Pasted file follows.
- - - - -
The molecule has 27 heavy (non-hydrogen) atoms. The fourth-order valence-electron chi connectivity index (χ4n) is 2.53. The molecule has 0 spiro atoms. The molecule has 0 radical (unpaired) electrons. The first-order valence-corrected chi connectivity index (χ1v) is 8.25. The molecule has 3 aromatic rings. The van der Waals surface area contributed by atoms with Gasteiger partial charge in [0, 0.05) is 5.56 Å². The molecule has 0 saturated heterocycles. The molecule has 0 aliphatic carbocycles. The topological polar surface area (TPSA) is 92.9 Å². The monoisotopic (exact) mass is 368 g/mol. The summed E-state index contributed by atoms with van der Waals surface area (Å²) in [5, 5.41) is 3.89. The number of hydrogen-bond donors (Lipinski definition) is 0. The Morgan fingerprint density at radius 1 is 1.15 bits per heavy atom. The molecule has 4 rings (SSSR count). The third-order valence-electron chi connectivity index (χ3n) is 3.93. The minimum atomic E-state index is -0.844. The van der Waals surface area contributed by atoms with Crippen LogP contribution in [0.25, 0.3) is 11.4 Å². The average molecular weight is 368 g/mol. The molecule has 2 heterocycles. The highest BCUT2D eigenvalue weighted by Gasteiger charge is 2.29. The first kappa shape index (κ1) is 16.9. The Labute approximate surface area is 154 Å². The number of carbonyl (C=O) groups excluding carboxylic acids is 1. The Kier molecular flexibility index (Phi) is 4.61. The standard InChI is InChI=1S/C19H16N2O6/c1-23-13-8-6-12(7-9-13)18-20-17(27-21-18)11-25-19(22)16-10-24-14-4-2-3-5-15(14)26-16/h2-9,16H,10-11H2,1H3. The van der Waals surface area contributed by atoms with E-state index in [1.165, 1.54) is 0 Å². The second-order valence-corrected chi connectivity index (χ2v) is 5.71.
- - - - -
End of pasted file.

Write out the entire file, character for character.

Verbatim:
The molecule has 27 heavy (non-hydrogen) atoms. The fourth-order valence-electron chi connectivity index (χ4n) is 2.53. The molecule has 0 spiro atoms. The molecule has 0 radical (unpaired) electrons. The first-order valence-corrected chi connectivity index (χ1v) is 8.25. The molecule has 3 aromatic rings. The van der Waals surface area contributed by atoms with Gasteiger partial charge in [0, 0.05) is 5.56 Å². The molecule has 0 saturated heterocycles. The molecule has 0 aliphatic carbocycles. The topological polar surface area (TPSA) is 92.9 Å². The monoisotopic (exact) mass is 368 g/mol. The summed E-state index contributed by atoms with van der Waals surface area (Å²) in [5, 5.41) is 3.89. The number of hydrogen-bond donors (Lipinski definition) is 0. The Morgan fingerprint density at radius 1 is 1.15 bits per heavy atom. The molecule has 4 rings (SSSR count). The third-order valence-electron chi connectivity index (χ3n) is 3.93. The minimum atomic E-state index is -0.844. The van der Waals surface area contributed by atoms with Crippen LogP contribution in [0.25, 0.3) is 11.4 Å². The average molecular weight is 368 g/mol. The molecule has 2 heterocycles. The highest BCUT2D eigenvalue weighted by Gasteiger charge is 2.29. The first kappa shape index (κ1) is 16.9. The Labute approximate surface area is 154 Å². The number of carbonyl (C=O) groups excluding carboxylic acids is 1. The Kier molecular flexibility index (Phi) is 4.61. The standard InChI is InChI=1S/C19H16N2O6/c1-23-13-8-6-12(7-9-13)18-20-17(27-21-18)11-25-19(22)16-10-24-14-4-2-3-5-15(14)26-16/h2-9,16H,10-11H2,1H3. The van der Waals surface area contributed by atoms with E-state index in [1.165, 1.54) is 0 Å². The second-order valence-corrected chi connectivity index (χ2v) is 5.71.